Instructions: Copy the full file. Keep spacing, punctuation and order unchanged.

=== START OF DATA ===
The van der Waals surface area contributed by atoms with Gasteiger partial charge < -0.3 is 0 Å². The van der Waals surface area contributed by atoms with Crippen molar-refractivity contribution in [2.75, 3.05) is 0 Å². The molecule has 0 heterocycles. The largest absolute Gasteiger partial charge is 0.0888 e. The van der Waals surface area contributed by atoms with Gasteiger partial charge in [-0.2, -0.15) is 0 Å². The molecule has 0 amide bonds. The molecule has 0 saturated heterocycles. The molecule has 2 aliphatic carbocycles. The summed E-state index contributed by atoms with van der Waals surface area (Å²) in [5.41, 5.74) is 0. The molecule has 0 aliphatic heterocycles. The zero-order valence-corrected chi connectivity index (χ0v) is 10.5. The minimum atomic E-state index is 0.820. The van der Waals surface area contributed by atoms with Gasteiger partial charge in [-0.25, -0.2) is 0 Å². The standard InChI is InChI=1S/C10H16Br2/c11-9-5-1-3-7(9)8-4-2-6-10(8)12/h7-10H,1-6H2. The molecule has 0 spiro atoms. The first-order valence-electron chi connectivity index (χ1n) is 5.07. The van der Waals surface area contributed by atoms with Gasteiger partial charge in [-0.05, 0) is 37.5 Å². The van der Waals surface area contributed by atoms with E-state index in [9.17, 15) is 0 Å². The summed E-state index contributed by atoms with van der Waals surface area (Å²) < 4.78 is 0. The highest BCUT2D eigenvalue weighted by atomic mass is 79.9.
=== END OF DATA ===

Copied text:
The van der Waals surface area contributed by atoms with Gasteiger partial charge < -0.3 is 0 Å². The van der Waals surface area contributed by atoms with Crippen molar-refractivity contribution in [2.75, 3.05) is 0 Å². The molecule has 0 heterocycles. The largest absolute Gasteiger partial charge is 0.0888 e. The van der Waals surface area contributed by atoms with Gasteiger partial charge in [-0.2, -0.15) is 0 Å². The molecule has 0 amide bonds. The molecule has 0 saturated heterocycles. The molecule has 2 aliphatic carbocycles. The summed E-state index contributed by atoms with van der Waals surface area (Å²) in [5.41, 5.74) is 0. The molecule has 0 aliphatic heterocycles. The zero-order valence-corrected chi connectivity index (χ0v) is 10.5. The minimum atomic E-state index is 0.820. The van der Waals surface area contributed by atoms with Gasteiger partial charge in [-0.25, -0.2) is 0 Å². The standard InChI is InChI=1S/C10H16Br2/c11-9-5-1-3-7(9)8-4-2-6-10(8)12/h7-10H,1-6H2. The molecule has 0 spiro atoms. The first-order valence-electron chi connectivity index (χ1n) is 5.07. The van der Waals surface area contributed by atoms with Gasteiger partial charge in [-0.05, 0) is 37.5 Å². The van der Waals surface area contributed by atoms with E-state index in [9.17, 15) is 0 Å². The summed E-state index contributed by atoms with van der Waals surface area (Å²) < 4.78 is 0. The highest BCUT2D eigenvalue weighted by atomic mass is 79.9.